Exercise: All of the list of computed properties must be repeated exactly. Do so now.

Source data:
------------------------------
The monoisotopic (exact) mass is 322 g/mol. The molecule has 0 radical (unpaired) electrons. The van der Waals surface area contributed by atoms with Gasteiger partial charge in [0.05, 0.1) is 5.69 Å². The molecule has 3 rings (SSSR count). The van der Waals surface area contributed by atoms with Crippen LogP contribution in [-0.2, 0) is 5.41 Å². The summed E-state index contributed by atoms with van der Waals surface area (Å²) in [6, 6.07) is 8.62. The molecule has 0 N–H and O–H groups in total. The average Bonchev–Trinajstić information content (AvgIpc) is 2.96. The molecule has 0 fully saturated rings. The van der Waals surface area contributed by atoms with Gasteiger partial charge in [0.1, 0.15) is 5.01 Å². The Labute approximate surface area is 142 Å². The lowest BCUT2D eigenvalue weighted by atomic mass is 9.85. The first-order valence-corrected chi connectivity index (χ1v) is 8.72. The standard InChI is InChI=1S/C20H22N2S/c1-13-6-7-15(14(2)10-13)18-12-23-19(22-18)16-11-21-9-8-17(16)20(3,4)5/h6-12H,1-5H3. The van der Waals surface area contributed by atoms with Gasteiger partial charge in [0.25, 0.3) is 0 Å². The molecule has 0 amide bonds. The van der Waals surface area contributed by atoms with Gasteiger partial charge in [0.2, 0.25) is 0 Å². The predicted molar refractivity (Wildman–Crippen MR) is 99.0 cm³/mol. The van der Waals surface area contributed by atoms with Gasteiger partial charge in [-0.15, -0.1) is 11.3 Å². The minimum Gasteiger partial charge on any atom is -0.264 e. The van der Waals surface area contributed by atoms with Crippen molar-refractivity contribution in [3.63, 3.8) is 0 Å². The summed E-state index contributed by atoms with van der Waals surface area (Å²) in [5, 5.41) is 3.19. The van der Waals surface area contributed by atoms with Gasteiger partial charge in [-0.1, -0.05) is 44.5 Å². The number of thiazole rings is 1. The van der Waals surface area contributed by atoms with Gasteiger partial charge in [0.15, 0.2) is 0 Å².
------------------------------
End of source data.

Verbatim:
The monoisotopic (exact) mass is 322 g/mol. The molecule has 0 radical (unpaired) electrons. The van der Waals surface area contributed by atoms with Gasteiger partial charge in [0.05, 0.1) is 5.69 Å². The molecule has 3 rings (SSSR count). The van der Waals surface area contributed by atoms with Crippen LogP contribution in [-0.2, 0) is 5.41 Å². The summed E-state index contributed by atoms with van der Waals surface area (Å²) in [6, 6.07) is 8.62. The molecule has 0 N–H and O–H groups in total. The average Bonchev–Trinajstić information content (AvgIpc) is 2.96. The molecule has 0 fully saturated rings. The van der Waals surface area contributed by atoms with Gasteiger partial charge in [0.1, 0.15) is 5.01 Å². The Labute approximate surface area is 142 Å². The lowest BCUT2D eigenvalue weighted by atomic mass is 9.85. The first-order valence-corrected chi connectivity index (χ1v) is 8.72. The standard InChI is InChI=1S/C20H22N2S/c1-13-6-7-15(14(2)10-13)18-12-23-19(22-18)16-11-21-9-8-17(16)20(3,4)5/h6-12H,1-5H3. The van der Waals surface area contributed by atoms with Gasteiger partial charge in [0.25, 0.3) is 0 Å². The molecule has 0 amide bonds. The van der Waals surface area contributed by atoms with Gasteiger partial charge in [0.2, 0.25) is 0 Å². The predicted molar refractivity (Wildman–Crippen MR) is 99.0 cm³/mol. The van der Waals surface area contributed by atoms with Gasteiger partial charge in [-0.15, -0.1) is 11.3 Å². The minimum Gasteiger partial charge on any atom is -0.264 e. The van der Waals surface area contributed by atoms with Crippen molar-refractivity contribution in [3.63, 3.8) is 0 Å². The summed E-state index contributed by atoms with van der Waals surface area (Å²) in [5, 5.41) is 3.19. The van der Waals surface area contributed by atoms with Gasteiger partial charge in [-0.1, -0.05) is 44.5 Å². The number of thiazole rings is 1. The van der Waals surface area contributed by atoms with Gasteiger partial charge in [0.15, 0.2) is 0 Å².